Mental health patients are sometimes hospitalized under a legal hold allowing their temporary hospitalization. Medical providers seeking payments for services provided to patients subject to a legal hold argue, in both the arbitration and litigation context, that the existence of the hold means that the treatment must be covered because the hold renders any provided treatment as medically necessary, emergent, or has some other effect rendering treatment payable. Both an arbitrator and a federal court judge recently rejected such arguments, ruling in favor of insurers that legal hold status does not confer coverage.
In California, the law governing the involuntary civil commitment of individuals under legal holds or subsequent conservatorships is the Lanterman-Petris-Short Act ("LPS"), found at California Welfare and Institutions Code ("WIC") Sections 5000 et. seq. Under the LPS, an individual who—due to mental illness—poses a danger to self, a danger to others, or who is gravely disabled may be involuntarily confined. WIC §5002(b). The intent of LPS was to end inappropriate lifetime commitment of people with mental illness and firmly establish the right to due process, while significantly reducing state institutional expense. A person may first be subject to a §5150 hold and held in a psychiatric hospital against their will for up to 72 hours if the hold is determined to be necessary by the treating physician. WIC §§5150- 5152. A person is considered civilly "gravely disabled" if the person is a danger to self or others, or as a result of mental disorder, is unable to provide for his basic personal needs of food, clothing, or shelter. Riese v. St. Mary's Hospital & Medical Center, (1987) 209 Cal. App.3 d 1303. The treating physicians can continue the involuntary hold for 14 days and then 30 days if they deem it necessary, and the patient does have certain rights to contest the hold. See, e.g., §§ 5250, 5260.
Providers now sometimes argue that the treatment they provide to patients under a legal hold is medically necessary, as a matter of law, and therefore must be reimbursed by the patient's insurer. If successful, that argument would seriously upend the foundation of insurance law because it would, in effect, make the treating physician the arbiter of whether there is coverage. It is the treating physician who determines whether and for how long a patient's legal hold is to last. Courts have held in other contexts that a treating physician's determination is not conclusive of coverage and instead coverage decisions are left to the insurer of the plan or its claim administrator, only to be reviewed by the courts or neutral third parties. Sarchett v. Blue Shield of California, (1987) 43 Cal.3d 1, 9. The argument also runs afoul of the language in most health insurance policies, which base coverage on treatment provided to the insured. The LPS, however, does not require or concern treatment of the patient's condition, but instead simply confers confinement, and therefore LPS decisions are divorced from coverage. Finally, the LPS itself includes a provision at §5012 that specifically provides that the fact that a person has been taken into custody under the LPL may not be used in the determination of that person's eligibility for payment or reimbursement for mental health or other health care services.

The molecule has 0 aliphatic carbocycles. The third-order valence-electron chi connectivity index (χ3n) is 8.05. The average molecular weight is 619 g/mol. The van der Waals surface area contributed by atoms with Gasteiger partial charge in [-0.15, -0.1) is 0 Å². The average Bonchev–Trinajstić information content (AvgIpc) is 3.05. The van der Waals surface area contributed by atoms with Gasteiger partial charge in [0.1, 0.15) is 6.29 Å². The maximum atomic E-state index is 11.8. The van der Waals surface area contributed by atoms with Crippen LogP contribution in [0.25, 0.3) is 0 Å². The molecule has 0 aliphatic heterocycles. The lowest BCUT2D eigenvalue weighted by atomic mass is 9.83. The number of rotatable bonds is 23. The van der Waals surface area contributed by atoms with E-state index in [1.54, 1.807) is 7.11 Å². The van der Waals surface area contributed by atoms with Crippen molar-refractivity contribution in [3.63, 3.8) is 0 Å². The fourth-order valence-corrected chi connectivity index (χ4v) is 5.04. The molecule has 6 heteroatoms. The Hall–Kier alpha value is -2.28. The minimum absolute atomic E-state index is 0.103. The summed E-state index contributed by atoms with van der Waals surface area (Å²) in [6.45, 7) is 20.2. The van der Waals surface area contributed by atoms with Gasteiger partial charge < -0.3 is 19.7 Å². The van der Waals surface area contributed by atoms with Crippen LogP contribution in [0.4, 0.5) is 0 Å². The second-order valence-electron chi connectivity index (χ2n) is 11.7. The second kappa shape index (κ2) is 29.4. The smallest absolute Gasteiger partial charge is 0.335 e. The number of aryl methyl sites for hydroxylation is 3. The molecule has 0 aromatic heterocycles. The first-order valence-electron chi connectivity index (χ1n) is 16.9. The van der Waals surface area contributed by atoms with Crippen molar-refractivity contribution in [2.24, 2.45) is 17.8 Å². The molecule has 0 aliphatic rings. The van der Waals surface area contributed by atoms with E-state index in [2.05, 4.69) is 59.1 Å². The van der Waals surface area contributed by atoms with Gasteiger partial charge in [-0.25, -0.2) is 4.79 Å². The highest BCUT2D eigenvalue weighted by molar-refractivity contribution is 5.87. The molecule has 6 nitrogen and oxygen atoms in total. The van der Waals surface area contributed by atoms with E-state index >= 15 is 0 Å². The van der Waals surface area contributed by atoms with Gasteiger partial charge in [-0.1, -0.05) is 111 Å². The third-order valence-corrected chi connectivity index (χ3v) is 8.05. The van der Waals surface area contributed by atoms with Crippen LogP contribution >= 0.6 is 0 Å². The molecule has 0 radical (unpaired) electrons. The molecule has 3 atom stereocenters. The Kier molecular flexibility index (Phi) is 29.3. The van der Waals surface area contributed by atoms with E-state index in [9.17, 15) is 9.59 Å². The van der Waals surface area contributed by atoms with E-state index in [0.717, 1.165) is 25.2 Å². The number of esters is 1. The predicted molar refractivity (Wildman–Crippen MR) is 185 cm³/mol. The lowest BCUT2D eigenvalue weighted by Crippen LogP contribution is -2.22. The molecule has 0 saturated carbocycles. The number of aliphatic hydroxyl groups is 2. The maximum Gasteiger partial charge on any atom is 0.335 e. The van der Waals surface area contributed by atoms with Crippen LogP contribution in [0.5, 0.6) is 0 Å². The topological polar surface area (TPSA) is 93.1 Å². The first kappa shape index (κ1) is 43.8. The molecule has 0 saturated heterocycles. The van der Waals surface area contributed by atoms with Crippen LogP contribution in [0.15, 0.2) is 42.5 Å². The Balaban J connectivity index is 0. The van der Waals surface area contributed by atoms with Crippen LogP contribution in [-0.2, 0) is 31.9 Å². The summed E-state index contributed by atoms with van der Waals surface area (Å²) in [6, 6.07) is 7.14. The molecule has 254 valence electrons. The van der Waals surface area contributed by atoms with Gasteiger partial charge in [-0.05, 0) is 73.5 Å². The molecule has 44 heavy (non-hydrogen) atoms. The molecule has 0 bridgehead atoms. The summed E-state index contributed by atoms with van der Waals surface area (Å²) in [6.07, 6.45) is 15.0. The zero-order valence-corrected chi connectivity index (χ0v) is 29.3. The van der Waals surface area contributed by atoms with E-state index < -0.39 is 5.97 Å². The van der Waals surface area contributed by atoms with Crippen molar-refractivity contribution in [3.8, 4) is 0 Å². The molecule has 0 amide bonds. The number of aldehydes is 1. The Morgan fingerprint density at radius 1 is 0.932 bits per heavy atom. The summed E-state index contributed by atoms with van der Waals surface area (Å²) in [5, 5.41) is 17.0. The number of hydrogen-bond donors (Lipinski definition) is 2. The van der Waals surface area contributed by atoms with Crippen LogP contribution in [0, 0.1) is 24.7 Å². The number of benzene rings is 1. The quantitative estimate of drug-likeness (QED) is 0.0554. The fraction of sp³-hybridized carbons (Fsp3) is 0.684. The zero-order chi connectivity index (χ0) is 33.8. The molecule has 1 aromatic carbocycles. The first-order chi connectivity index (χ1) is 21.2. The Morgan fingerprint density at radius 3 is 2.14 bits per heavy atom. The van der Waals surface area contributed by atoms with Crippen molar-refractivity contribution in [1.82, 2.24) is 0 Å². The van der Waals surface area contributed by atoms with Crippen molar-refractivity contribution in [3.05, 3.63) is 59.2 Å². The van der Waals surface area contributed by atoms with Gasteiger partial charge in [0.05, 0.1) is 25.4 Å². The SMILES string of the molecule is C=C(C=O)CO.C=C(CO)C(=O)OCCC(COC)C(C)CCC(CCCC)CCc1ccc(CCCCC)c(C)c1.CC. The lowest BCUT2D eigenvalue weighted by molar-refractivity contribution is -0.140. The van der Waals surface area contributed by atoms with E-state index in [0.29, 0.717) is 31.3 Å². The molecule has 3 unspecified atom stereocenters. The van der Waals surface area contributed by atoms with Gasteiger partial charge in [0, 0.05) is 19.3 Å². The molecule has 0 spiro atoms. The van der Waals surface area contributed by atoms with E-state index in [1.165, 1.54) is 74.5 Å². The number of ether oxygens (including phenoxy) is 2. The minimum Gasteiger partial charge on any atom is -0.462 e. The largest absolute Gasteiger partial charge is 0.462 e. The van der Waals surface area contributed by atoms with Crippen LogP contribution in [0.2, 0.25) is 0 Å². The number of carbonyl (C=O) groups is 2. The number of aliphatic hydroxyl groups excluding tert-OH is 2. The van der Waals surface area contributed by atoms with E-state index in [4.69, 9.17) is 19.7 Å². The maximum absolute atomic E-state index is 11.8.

There is a lack of authority interpreting coverage obligations for patients under a legal hold. Hinshaw attorneys were able to defeat a provider's arguments that coverage was available for treatment provided during a legal hold in a recent arbitration. The provider argued that §5012 was enacted to protect patients, not health insurers, and is meant to prohibit health insurers from denying coverage for services rendered during a legal hold. The arbitrator, a former California Appellate Court Judge, determined that the statute prohibits anyone from using the custody status to determine eligibility for benefits. Thus, the claimant cannot use custody status to establish eligibility and insurer cannot use custody status to deny eligibility. The fact that a patient was under a legal hold could not mandate reimbursement or a determination that any services rendered to the held person were medically necessary.
Similarly, in a recent California federal court case (disclaimer: Hinshaw's Dennis Rolstad, Robert Bohner and Misty Murray represented Beacon in this case), the provider argued that healthcare provided to mental health patients subject to a legal hold qualified as emergency services that must be paid at the provider's "reasonable and customary fees" for such services. In granting summary judgment for the health plan's payor, the court found that §5012 precludes a patient's legal hold status from consideration when determining that patient's eligibility for payment or reimbursement for mental health or other health care services under any health care service plan, and therefore the provider could not rely on the patient's hold status to support its argument that such healthcare is necessarily rendered on an emergency basis. The Regents of the University of California v. Beacon Health Options, Inc., 8:19-cv-01296-AB (C.D. Cal. Sept. 10 2020).
Thus, while there remains a dearth of precedent, at least one arbitrator and a federal court have determined that providers may not invoke the legal hold status of patients in support of their fee claims.